Fellow housemate Hope, also 23, works as an Americorps volunteer, while other residents have politically themed blogs.

The Allston house residents are committed to living economically by buying communal food and maintaining a garden. The residents acknowledge that they live in a city and do not want to take up a lot of space or leave an ecological footprint.

BU graduate Annabelle Ho previously lived at another co-op house called The Hive in Brookline, where the groceries were bought through community supported agriculture, based off an established relationship between farmers and consumers. The Hive supported local farmers and once per week, a farmer in the Boston area would drop off a box a groceries for the housemates.




Living in an intentional community is hard work and not for everyone. The level of commitment to the house is supposed to be a high priority of each resident.

Engaging in the community and looking to make an impact starts at home, house residents said.

“We’re constantly working inwards and then we can focus outwards,” said Baker. “I see the symbiosis of it.”

Cooperative living is about constantly growing, maturing and changing with the different personalities and needs, residents said. This lifestyle is not out of need for companionship, but a way to build relationships.

I don’t want to live with anybody I don’t know or care about,” said Hope. “And now I don’t want to go back to living with people where I don’t want them to be a significant part of my life.”




Intentional communities have cropped up in seemingly unlikely places. Baker said that there was another house, also in lower Allston, that is made up of an elderly crowd of different backgrounds. Although it isn’t a collective house, the basic idea of cooperative living is the same.

“They’re living their golden years in a little retirement community,” Baker said, musing that she would love to live in a cooperative house until she’s old. “An intentional retirement community.”

Other cooperative houses may hold entire families. Residents will not only take care of the home, but of each other’s children. One such house exists in Jamaica Plains.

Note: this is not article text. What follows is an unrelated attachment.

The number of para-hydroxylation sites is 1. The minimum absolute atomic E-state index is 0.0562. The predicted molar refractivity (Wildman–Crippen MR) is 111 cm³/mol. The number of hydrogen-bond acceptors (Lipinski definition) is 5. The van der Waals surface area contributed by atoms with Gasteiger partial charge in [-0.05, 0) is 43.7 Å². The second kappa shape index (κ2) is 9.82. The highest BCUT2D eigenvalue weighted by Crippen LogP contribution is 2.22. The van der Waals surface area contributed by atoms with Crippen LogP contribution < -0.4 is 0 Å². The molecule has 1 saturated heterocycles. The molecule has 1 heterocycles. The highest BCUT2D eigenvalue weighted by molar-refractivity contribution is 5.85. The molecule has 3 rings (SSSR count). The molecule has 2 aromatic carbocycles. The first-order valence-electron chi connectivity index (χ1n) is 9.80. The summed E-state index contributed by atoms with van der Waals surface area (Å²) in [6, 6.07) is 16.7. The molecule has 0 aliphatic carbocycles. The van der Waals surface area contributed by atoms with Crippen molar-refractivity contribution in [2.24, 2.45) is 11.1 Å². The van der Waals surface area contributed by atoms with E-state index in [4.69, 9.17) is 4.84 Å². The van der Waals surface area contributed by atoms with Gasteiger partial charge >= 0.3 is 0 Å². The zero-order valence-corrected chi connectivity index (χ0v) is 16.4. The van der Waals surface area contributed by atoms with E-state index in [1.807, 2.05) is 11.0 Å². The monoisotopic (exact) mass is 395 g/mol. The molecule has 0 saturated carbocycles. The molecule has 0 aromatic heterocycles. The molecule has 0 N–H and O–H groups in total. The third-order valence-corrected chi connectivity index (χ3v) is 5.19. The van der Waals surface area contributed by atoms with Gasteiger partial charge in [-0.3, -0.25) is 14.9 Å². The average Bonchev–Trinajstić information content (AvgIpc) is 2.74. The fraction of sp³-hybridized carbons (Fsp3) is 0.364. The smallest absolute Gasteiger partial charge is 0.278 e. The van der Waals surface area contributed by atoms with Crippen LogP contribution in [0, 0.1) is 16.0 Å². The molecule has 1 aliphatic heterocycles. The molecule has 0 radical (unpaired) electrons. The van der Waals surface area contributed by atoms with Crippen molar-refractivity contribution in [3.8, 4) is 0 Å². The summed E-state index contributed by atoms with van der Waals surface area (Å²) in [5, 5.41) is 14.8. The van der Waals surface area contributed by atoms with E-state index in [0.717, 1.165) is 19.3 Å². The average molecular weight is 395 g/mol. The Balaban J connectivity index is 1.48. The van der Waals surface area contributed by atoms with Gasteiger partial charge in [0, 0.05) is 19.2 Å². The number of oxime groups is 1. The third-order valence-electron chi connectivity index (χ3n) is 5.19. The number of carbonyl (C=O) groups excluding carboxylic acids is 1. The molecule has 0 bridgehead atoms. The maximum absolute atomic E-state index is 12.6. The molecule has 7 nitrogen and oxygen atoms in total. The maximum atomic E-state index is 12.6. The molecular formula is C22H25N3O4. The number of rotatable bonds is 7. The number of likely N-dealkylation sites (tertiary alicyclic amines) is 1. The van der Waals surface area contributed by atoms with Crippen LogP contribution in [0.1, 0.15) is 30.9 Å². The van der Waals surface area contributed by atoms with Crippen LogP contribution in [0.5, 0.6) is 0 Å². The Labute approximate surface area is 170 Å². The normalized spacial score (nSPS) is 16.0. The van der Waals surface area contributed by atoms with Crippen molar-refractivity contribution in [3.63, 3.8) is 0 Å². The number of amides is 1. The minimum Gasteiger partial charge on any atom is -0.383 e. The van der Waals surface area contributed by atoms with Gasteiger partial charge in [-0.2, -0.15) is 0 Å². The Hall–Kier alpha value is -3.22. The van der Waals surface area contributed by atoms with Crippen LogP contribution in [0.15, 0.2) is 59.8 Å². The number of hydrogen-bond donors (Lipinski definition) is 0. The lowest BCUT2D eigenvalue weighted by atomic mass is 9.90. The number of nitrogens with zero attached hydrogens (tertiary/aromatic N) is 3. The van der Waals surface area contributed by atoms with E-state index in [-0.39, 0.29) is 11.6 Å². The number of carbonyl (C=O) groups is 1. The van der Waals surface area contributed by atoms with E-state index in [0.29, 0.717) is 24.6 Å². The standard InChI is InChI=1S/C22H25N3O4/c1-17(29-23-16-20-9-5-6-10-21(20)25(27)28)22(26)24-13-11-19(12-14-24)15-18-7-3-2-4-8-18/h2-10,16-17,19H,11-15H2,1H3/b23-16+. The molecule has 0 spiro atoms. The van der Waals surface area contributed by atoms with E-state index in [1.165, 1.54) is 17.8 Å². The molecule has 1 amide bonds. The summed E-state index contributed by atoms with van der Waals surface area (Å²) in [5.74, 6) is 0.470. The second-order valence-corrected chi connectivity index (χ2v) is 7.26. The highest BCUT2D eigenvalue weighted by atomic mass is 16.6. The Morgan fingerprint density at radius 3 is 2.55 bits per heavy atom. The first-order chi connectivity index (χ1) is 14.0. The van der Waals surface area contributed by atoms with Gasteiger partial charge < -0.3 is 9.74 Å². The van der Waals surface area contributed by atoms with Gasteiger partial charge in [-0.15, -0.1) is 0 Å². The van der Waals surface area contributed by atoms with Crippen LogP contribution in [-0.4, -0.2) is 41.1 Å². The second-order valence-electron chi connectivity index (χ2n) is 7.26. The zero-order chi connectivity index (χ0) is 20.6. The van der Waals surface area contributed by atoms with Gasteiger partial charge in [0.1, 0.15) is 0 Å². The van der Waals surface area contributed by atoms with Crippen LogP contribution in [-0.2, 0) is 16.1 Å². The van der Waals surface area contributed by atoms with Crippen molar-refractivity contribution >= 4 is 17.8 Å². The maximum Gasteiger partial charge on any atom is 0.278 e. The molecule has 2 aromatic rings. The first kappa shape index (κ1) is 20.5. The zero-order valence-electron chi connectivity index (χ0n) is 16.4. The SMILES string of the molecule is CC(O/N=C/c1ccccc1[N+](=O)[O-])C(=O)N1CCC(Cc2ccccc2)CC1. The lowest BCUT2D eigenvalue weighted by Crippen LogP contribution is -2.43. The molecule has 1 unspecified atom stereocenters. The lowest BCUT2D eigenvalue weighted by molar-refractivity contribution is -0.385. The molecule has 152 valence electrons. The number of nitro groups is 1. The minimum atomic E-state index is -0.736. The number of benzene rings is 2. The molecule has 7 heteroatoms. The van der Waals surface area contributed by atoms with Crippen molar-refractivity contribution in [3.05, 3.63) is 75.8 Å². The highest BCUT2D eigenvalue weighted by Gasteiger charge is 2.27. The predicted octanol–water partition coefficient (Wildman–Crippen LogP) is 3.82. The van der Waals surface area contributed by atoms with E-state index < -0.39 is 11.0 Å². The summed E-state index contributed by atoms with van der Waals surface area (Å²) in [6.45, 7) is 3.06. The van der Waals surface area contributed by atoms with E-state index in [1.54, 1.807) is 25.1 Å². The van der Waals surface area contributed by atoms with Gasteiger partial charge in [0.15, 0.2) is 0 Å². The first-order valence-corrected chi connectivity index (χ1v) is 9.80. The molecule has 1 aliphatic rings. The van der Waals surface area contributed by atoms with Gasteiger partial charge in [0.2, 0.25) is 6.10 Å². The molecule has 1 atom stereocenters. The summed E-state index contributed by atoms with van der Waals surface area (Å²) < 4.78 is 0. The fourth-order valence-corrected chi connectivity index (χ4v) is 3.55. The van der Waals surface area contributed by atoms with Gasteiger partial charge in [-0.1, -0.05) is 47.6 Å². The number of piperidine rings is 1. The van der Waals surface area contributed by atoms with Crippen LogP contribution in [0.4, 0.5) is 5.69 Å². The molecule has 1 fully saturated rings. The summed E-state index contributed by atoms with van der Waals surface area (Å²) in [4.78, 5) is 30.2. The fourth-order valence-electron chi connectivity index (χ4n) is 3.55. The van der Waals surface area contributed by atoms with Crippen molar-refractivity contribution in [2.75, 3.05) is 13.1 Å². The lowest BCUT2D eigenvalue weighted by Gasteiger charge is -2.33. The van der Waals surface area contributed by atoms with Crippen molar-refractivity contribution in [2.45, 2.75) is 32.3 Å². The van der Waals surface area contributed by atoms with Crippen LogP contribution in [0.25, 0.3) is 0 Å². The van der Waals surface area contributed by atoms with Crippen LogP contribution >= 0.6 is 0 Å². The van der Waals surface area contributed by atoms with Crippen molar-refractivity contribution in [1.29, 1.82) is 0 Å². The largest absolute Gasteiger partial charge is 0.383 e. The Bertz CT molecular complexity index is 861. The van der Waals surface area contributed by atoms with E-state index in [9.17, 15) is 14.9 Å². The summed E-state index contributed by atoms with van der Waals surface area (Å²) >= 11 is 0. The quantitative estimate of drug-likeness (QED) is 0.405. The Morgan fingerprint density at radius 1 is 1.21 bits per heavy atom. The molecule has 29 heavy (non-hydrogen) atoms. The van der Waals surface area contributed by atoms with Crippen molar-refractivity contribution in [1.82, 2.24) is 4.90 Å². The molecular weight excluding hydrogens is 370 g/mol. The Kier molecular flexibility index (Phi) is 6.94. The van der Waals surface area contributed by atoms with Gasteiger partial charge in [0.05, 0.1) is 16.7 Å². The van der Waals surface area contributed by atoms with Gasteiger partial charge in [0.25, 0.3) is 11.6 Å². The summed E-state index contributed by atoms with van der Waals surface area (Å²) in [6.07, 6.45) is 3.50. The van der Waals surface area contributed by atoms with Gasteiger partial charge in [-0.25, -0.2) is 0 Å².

H.E.R. resident and BU senior Kristen Keesee explained that to her, the difference between dorms and cooperatives was that “dorms are nice, but dorms don’t come with a family.”

For Keesee, the simple gestures make the difference, whether it be making cookies when people are stressed out or bringing a sandwich to a roommate who has had a full day of class without a break.

As Paul looks toward graduation and leaving the H.E.R. house, she reflected on the people who have been an integral part of her college career.

“For the first time in a while, I’ve been reminded that I don’t just live in a house,” said Paul. “I’m part of an institution.”


  1. Great to hear about the cooperative housing options at BU. However, the way this article was structured blurs the very distinct lines between the Harriet E Richards House and the other intentional community in Allston. It’s actually very confusing.

  2. I agree with Emily. As one of the people quoted in this article, even I had trouble discerning what was about H.E.R. and what was about our collective house in Allston.

    For example:

    “The house occupants no longer refer to the residence as the Anarchist House because of the label’s negative connotation. However, the H.E.R. house has adopted a nonhierarchical method of keeping house affairs in line and also uses consensus-based decision making.”

    This is not in fact a statement about H.E.R, but about our collective house in Allston. Furthermore, we are misquoted here — we said we don’t refer to ourselves as “the Anarchist house” because not all of our members self-identify as such and did not want to be boxed into that limited a description.

    I’m glad to see this topic get covered, but I am frankly shocked by the lax journalistic standards. It is a student-run newspaper, sure, but come on.

    (The quotes attributed to my housemates and I, for the most part, seem to be correct.)